Last update on: 9:28 am July 9, 2024 by fashionabc

What does fashion in 2021 look like? Be it luxury brands embracing a casual look due to the pandemic-induced work-from-home culture or top fashion brands taking up the cause of gender neutrality and adaptive fashion, here are some of 2021’s biggest fashion trends. 

Gender neutrality in fashion

Gucci fights toxic masculinity

Diversity and inclusivity in fashion has been an unlikely dream for the longest time due to the standardisation of beauty, restricting itself to models of a specific type be it their their body, colour, age and ethnicity. Of late, however, several brands made a concerted effort to design gender-neutral or gender-inclusive styles to meet the fashion to bust toxic masculinity and to requirements of the LGBTQ community as well as those frustrated with off-the-rack standard sizes that do not flatter all body types. A prominent example is that of Gucci retailing a dress with ribbon waist for men, priced at £1,700. The footwear segment followed suit with the spring 2020 shows at Bode, Jil Sander and Dries Van Noten debuting ballet shoes for men.

Per Vogue, “Conventional elements have migrated to unexpected places to create entirely new shapes—‘altering reality to create a new reality’ as Galliano explains it—so that, thanks to ‘the fearlessness of a couturier’s scissors,’ a trench coat is cut into skateboard shorts, and the front of a velvet jacket morphs into a black lace shift dress onto which it has been grafted… What Galliano politely calls a ‘combinaison’ but admits is essentially a ‘onesie’ becomes the most gender fluid garment of all.”

Work wear re-imagined

While the professional wardrobe as we know it didn’t get much traction in 2020, a new WFH business-casual category seemed to emerge. While working from home, the new-age meetings were held on Zoom, FaceTime or Skype, which encouraged professionals to search for looks that would suit both the casual setting and fit business attire protocol. Per GQ, ”You’re about to see your colleagues up close and personal and, funnily enough, they’re about to see you in the same way. Unless you sit two metres away from your laptop, your colleagues will have the length of a meeting to scrutinise your skin, hair and teeth, so ensure that you’re on top of your grooming game.” So, how does one get dressed for video calls? Guoda Sakalauskienė and Viktorija Bugajenko collaborated to design a video call-appropriate jumper in five colours and named it Zoomer! Guoda explains, ”It is important to look good on a computer, mobile phone or television screen, without compromising the comfort. First impressions matter and Zoomer helps to make that meeting memorable with a wide range of possible transformations.”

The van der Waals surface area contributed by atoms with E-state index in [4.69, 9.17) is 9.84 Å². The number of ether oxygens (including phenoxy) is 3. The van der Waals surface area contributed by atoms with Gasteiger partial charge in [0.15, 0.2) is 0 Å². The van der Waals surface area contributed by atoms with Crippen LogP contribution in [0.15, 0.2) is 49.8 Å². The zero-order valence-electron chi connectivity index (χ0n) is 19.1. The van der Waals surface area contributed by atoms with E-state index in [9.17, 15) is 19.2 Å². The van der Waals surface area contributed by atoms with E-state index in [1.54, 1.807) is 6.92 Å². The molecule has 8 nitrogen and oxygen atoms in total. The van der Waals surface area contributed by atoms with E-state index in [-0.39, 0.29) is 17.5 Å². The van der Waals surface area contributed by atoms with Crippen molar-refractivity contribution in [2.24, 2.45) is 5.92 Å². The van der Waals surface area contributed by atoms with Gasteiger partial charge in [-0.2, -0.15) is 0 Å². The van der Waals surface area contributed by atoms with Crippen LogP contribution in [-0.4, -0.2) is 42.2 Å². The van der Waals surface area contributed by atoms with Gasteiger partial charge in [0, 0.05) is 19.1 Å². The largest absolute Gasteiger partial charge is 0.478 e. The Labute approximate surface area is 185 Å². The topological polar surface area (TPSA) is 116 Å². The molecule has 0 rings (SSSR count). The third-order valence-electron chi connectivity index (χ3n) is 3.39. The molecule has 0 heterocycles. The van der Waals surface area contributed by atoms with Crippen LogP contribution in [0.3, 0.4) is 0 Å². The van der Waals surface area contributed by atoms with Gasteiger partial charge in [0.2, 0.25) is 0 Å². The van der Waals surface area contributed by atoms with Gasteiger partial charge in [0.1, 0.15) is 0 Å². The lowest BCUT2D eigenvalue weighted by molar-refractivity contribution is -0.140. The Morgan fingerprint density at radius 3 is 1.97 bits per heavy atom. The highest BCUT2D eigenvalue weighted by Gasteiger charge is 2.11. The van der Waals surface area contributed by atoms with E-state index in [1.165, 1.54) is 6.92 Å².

Adaptive Fashion becomes mainstream

In 2019, Business of Fashion estimated that the adaptive market would be valued at $529.8 billion by 2023 and fashion brands begun recognising the segment as a business proposition as much as a social one. Tommy Hilfiger led the charge in mainstream fashion with ‘Tommy Adaptive’ with fashionable adaptive sportswear, from jeans that fit over prosthetic legs to shirts with easy-open buttons, inspired by his autistic children’s struggle with apparel. That year, Nike launched FlyEase with easy-on zippered sneakers, as a response to a letter from a kid with cerebral palsy who struggled with sneakers. For Savage x Fenty, Rihanna roped in model Lauren Wasser with amputated legs to walk the runway.

Tommy Hilfiger embraces adaptive fashion

Per Vogue, New York-based Open Style Lab is a ‘nonprofit incubator for inclusive design educating university students before they enter the industry. ”We take fashion designers, occupational therapists and engineers and put them with someone with a disability,” she [Christina Mallon, chief brand officer] explains. ”Together they create a garment to help with dressing or to reduce body temperature—different problems clients run into—but also to make sure it’s beautiful.” The results are incredibly innovative and fly in the face of conventional garment design. Built-in bras make dressing easier, while tactile textiles help the visually impaired feel their way to expressing personal style… adding pockets where wheelchair-bound users can access them, or replacing zippers at a garment’s back with Velcro.’ 

Luxury brands get casual

Per WWD, “Changes in consumer behaviour are also causing a major transformation of the sector. These changes include the meteoric rise of experiential luxury… and the increasing fashionability of the “casual.” Between classic style and leisurewear, the “casual” look is informal without being neglected.”

The luxury denim market was the first to latch on to the casual look bandwagon. Most luxury fashion brands have long since integrated jeans in their collections. Next, the footwear category embraced the trend, seen in the strong growth of the sneakers market. The luxury sneakers market attained 3 billion euros in 2015, three times more than in 2009 and leading luxury brands like Chanel, Dior, Louis Vuitton and Valentino integrated this trend, in response to the demand of their customers. However, the movement that most symbolises the casual trend is streetwear which is inspiring artistic directors of luxury brands of late and making a significant appearance on the catwalk.